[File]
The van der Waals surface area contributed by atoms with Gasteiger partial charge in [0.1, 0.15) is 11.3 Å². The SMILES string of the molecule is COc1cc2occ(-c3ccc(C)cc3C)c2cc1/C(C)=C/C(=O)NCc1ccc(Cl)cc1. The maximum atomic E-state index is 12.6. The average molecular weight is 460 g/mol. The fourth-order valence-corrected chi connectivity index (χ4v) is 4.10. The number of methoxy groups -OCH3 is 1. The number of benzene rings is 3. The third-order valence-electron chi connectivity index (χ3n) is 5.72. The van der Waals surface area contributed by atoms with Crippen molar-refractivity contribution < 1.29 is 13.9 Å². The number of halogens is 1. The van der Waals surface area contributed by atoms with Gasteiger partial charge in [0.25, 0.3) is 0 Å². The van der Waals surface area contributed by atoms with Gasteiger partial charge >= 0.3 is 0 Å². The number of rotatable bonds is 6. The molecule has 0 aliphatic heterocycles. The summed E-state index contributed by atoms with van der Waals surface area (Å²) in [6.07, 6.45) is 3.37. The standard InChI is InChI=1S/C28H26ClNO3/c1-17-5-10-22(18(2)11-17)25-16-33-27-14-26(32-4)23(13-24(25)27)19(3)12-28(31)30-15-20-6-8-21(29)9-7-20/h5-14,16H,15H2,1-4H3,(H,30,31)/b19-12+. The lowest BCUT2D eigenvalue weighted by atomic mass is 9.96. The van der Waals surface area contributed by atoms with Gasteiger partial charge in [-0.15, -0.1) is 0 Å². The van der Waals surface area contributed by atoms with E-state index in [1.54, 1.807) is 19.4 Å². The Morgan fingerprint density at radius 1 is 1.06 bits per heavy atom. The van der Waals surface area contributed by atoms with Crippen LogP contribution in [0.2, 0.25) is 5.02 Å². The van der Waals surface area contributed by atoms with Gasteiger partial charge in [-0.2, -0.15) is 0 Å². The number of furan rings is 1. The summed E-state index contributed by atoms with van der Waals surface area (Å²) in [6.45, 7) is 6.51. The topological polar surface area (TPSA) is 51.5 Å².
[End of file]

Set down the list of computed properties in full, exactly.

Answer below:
The van der Waals surface area contributed by atoms with Gasteiger partial charge in [0.1, 0.15) is 11.3 Å². The SMILES string of the molecule is COc1cc2occ(-c3ccc(C)cc3C)c2cc1/C(C)=C/C(=O)NCc1ccc(Cl)cc1. The maximum atomic E-state index is 12.6. The average molecular weight is 460 g/mol. The fourth-order valence-corrected chi connectivity index (χ4v) is 4.10. The number of methoxy groups -OCH3 is 1. The number of benzene rings is 3. The third-order valence-electron chi connectivity index (χ3n) is 5.72. The van der Waals surface area contributed by atoms with Crippen molar-refractivity contribution < 1.29 is 13.9 Å². The number of halogens is 1. The van der Waals surface area contributed by atoms with Gasteiger partial charge in [0.25, 0.3) is 0 Å². The van der Waals surface area contributed by atoms with Gasteiger partial charge >= 0.3 is 0 Å². The number of rotatable bonds is 6. The molecule has 0 aliphatic heterocycles. The summed E-state index contributed by atoms with van der Waals surface area (Å²) in [6.07, 6.45) is 3.37. The standard InChI is InChI=1S/C28H26ClNO3/c1-17-5-10-22(18(2)11-17)25-16-33-27-14-26(32-4)23(13-24(25)27)19(3)12-28(31)30-15-20-6-8-21(29)9-7-20/h5-14,16H,15H2,1-4H3,(H,30,31)/b19-12+. The lowest BCUT2D eigenvalue weighted by atomic mass is 9.96. The van der Waals surface area contributed by atoms with Gasteiger partial charge in [-0.15, -0.1) is 0 Å². The van der Waals surface area contributed by atoms with E-state index in [1.54, 1.807) is 19.4 Å². The Morgan fingerprint density at radius 1 is 1.06 bits per heavy atom. The van der Waals surface area contributed by atoms with Crippen LogP contribution in [0.2, 0.25) is 5.02 Å². The van der Waals surface area contributed by atoms with Gasteiger partial charge in [-0.2, -0.15) is 0 Å². The number of furan rings is 1. The summed E-state index contributed by atoms with van der Waals surface area (Å²) in [6.45, 7) is 6.51. The topological polar surface area (TPSA) is 51.5 Å².